After seven years, 2017 was the last full year of implementation for the Ushindi project in the eastern region of the Democratic Republic of Congo. But, because IMA World Health and our partners focused on training local champions, building resilience and facilitating cultural shifts in the villages we served, Ushindi’s impact will carry on.
“Through Ushindi, we were able to empower communities to address their own issues, and this started to break down the stigma around sexual and gender-based violence and expand our reach,” IMA Senior Technical Advisor Mary Linehan said.
In Eastern Congo, SGBV is both a tool of war and a prevailing cultural norm that causes serious medical, psychological, economic and social suffering for survivors, their families and communities. IMA’s holistic approach to addressing SGBV—incorporating social and financial recovery, as well as health—has made a lasting difference.
Through Ushindi, funded by the United States Agency for International Development, survivors of SGBV received essential medical care and counseling to heal their physical and psychological trauma. But for many survivors, their medical needs are just the beginning; some beneficiaries had their homes or entire villages burned, others were abandoned by their spouses or families and many carried a burden of public shame that isolated and further victimized them.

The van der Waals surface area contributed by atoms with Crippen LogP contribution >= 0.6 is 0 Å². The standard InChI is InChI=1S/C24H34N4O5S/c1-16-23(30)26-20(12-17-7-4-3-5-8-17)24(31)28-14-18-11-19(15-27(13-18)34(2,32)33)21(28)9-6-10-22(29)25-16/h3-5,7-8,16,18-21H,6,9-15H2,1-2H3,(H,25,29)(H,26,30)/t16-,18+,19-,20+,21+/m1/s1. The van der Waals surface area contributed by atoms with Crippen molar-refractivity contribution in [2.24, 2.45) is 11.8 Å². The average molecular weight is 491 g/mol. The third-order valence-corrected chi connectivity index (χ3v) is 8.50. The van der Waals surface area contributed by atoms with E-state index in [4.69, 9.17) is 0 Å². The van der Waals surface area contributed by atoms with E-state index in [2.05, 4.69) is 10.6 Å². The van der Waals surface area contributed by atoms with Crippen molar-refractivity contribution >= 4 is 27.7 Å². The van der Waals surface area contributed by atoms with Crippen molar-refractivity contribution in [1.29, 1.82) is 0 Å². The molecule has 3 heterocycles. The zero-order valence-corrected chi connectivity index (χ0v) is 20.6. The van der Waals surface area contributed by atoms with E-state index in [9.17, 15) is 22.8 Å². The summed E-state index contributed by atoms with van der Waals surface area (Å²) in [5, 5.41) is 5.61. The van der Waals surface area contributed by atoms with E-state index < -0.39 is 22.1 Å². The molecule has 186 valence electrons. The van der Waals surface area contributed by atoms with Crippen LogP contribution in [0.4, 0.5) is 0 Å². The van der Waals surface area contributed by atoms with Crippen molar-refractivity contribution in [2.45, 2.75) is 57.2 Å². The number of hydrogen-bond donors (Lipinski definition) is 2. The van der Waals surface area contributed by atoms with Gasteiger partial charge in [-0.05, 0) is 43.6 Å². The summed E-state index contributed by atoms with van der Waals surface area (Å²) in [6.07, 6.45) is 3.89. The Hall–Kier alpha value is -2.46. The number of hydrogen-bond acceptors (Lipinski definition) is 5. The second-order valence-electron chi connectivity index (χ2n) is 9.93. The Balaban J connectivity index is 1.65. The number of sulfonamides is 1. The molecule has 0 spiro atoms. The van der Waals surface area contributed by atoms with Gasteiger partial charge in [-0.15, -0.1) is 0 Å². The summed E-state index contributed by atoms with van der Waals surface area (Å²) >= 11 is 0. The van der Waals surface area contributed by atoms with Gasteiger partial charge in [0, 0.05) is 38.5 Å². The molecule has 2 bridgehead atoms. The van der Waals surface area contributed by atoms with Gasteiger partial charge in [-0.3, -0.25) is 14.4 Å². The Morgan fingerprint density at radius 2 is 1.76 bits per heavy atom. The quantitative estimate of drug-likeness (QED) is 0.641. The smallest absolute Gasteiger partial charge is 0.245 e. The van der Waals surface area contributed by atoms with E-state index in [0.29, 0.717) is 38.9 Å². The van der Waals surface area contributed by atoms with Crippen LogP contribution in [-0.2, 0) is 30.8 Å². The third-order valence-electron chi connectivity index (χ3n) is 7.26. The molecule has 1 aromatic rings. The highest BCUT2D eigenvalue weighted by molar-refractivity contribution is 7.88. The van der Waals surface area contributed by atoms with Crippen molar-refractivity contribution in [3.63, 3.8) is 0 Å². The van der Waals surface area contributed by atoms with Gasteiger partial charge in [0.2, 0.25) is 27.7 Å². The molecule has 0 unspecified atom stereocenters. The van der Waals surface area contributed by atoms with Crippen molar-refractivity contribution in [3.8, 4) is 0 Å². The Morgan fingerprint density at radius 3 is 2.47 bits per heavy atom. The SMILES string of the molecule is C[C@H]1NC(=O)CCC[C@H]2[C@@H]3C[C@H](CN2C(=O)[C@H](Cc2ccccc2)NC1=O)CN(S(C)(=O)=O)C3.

To support their full recovery, Ushindi also provided legal support to bring attackers to justice. Socio-economic support, such as income generation activities and village savings and loan associations, helped to address economic suffering while helping to reintegrate survivors into their communities.
Since 2010, Ushindi served more than 30,000 people in 1,118 villages.
The key that made this comprehensive approach work is IMA’s focus on educating and empowering local faith leaders, faith-based organizations and community groups called Noyaux Communautaires to serve as points of contact for SGBV survivors. With proper training and support, these community members are ideal advocates for identifying survivors, providing one-on-one peer counseling and referring survivors to health facilities and other support services. In Eastern Congo, faith leaders are highly trusted and respected; when they speak out about SGBV prevention and response, women’s rights and family planning, their communities listen.
“That is where the real work is,” Linehan said. “It’s not in the health facilities, but through mobile and local outreach within communities.”